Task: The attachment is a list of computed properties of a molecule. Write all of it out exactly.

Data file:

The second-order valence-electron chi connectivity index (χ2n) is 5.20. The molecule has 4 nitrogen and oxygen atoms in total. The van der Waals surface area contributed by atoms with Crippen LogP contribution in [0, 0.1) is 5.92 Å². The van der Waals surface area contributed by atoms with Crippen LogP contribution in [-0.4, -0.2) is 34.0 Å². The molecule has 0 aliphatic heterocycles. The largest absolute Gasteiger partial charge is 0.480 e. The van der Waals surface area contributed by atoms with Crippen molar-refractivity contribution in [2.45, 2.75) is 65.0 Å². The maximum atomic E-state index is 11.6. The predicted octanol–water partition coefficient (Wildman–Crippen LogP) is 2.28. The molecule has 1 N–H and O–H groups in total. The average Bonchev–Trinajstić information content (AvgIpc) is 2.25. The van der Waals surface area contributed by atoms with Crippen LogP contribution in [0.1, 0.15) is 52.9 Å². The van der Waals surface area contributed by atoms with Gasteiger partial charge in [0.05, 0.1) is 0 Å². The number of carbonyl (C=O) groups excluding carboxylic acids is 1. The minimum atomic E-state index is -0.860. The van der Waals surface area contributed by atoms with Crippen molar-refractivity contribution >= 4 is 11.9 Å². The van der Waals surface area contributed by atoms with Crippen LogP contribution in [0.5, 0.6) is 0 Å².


The second-order valence-electron chi connectivity index (χ2n) is 5.20. The molecule has 4 nitrogen and oxygen atoms in total. The van der Waals surface area contributed by atoms with Crippen LogP contribution in [0, 0.1) is 5.92 Å². The van der Waals surface area contributed by atoms with Crippen LogP contribution in [-0.4, -0.2) is 34.0 Å². The molecule has 0 aliphatic heterocycles. The largest absolute Gasteiger partial charge is 0.480 e. The van der Waals surface area contributed by atoms with Crippen molar-refractivity contribution in [2.45, 2.75) is 65.0 Å². The maximum atomic E-state index is 11.6. The predicted octanol–water partition coefficient (Wildman–Crippen LogP) is 2.28. The molecule has 1 N–H and O–H groups in total. The average Bonchev–Trinajstić information content (AvgIpc) is 2.25. The van der Waals surface area contributed by atoms with Crippen LogP contribution in [0.1, 0.15) is 52.9 Å². The van der Waals surface area contributed by atoms with Gasteiger partial charge in [0.05, 0.1) is 0 Å². The number of carbonyl (C=O) groups excluding carboxylic acids is 1. The minimum atomic E-state index is -0.860. The van der Waals surface area contributed by atoms with Crippen molar-refractivity contribution >= 4 is 11.9 Å². The van der Waals surface area contributed by atoms with Crippen LogP contribution in [0.5, 0.6) is 0 Å².